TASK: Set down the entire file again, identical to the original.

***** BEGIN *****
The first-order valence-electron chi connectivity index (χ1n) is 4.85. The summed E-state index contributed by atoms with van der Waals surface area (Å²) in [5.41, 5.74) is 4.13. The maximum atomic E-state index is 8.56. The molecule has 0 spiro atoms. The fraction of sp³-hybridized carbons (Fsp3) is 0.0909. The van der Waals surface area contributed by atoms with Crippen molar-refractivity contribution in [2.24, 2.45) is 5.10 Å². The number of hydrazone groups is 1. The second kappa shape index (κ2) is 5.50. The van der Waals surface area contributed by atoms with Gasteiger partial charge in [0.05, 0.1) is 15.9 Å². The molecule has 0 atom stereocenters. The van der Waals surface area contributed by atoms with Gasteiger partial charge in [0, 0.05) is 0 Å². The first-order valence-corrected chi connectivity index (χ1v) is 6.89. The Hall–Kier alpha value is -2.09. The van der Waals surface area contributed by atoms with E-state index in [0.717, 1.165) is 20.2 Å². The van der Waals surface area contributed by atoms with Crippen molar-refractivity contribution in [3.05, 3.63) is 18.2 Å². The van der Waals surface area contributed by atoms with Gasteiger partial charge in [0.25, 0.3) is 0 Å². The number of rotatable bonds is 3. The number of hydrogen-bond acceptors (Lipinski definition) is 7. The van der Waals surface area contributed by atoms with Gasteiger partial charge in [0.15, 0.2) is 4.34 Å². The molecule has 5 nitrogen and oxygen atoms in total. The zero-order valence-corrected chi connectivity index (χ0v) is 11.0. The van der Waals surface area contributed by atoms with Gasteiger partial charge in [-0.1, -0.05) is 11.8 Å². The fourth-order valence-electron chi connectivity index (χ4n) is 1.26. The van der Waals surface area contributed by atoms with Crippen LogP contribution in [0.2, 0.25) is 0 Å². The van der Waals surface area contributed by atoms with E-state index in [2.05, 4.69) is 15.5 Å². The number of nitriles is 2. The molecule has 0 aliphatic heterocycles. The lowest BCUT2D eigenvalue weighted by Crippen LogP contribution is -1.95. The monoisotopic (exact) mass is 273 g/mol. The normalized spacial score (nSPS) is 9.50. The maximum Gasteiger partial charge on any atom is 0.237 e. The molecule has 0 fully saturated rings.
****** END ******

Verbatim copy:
The first-order valence-electron chi connectivity index (χ1n) is 4.85. The summed E-state index contributed by atoms with van der Waals surface area (Å²) in [5.41, 5.74) is 4.13. The maximum atomic E-state index is 8.56. The molecule has 0 spiro atoms. The fraction of sp³-hybridized carbons (Fsp3) is 0.0909. The van der Waals surface area contributed by atoms with Crippen molar-refractivity contribution in [2.24, 2.45) is 5.10 Å². The number of hydrazone groups is 1. The second kappa shape index (κ2) is 5.50. The van der Waals surface area contributed by atoms with Gasteiger partial charge in [0.05, 0.1) is 15.9 Å². The molecule has 0 atom stereocenters. The van der Waals surface area contributed by atoms with Gasteiger partial charge in [0, 0.05) is 0 Å². The first-order valence-corrected chi connectivity index (χ1v) is 6.89. The Hall–Kier alpha value is -2.09. The van der Waals surface area contributed by atoms with E-state index in [0.717, 1.165) is 20.2 Å². The van der Waals surface area contributed by atoms with Crippen molar-refractivity contribution in [3.05, 3.63) is 18.2 Å². The van der Waals surface area contributed by atoms with Gasteiger partial charge in [0.25, 0.3) is 0 Å². The number of rotatable bonds is 3. The number of hydrogen-bond acceptors (Lipinski definition) is 7. The van der Waals surface area contributed by atoms with Gasteiger partial charge in [0.15, 0.2) is 4.34 Å². The molecule has 5 nitrogen and oxygen atoms in total. The zero-order valence-corrected chi connectivity index (χ0v) is 11.0. The van der Waals surface area contributed by atoms with Gasteiger partial charge in [-0.1, -0.05) is 11.8 Å². The fourth-order valence-electron chi connectivity index (χ4n) is 1.26. The van der Waals surface area contributed by atoms with Crippen LogP contribution in [0.2, 0.25) is 0 Å². The van der Waals surface area contributed by atoms with E-state index in [2.05, 4.69) is 15.5 Å². The number of nitriles is 2. The molecule has 0 aliphatic heterocycles. The lowest BCUT2D eigenvalue weighted by Crippen LogP contribution is -1.95. The monoisotopic (exact) mass is 273 g/mol. The normalized spacial score (nSPS) is 9.50. The maximum Gasteiger partial charge on any atom is 0.237 e. The molecule has 0 fully saturated rings.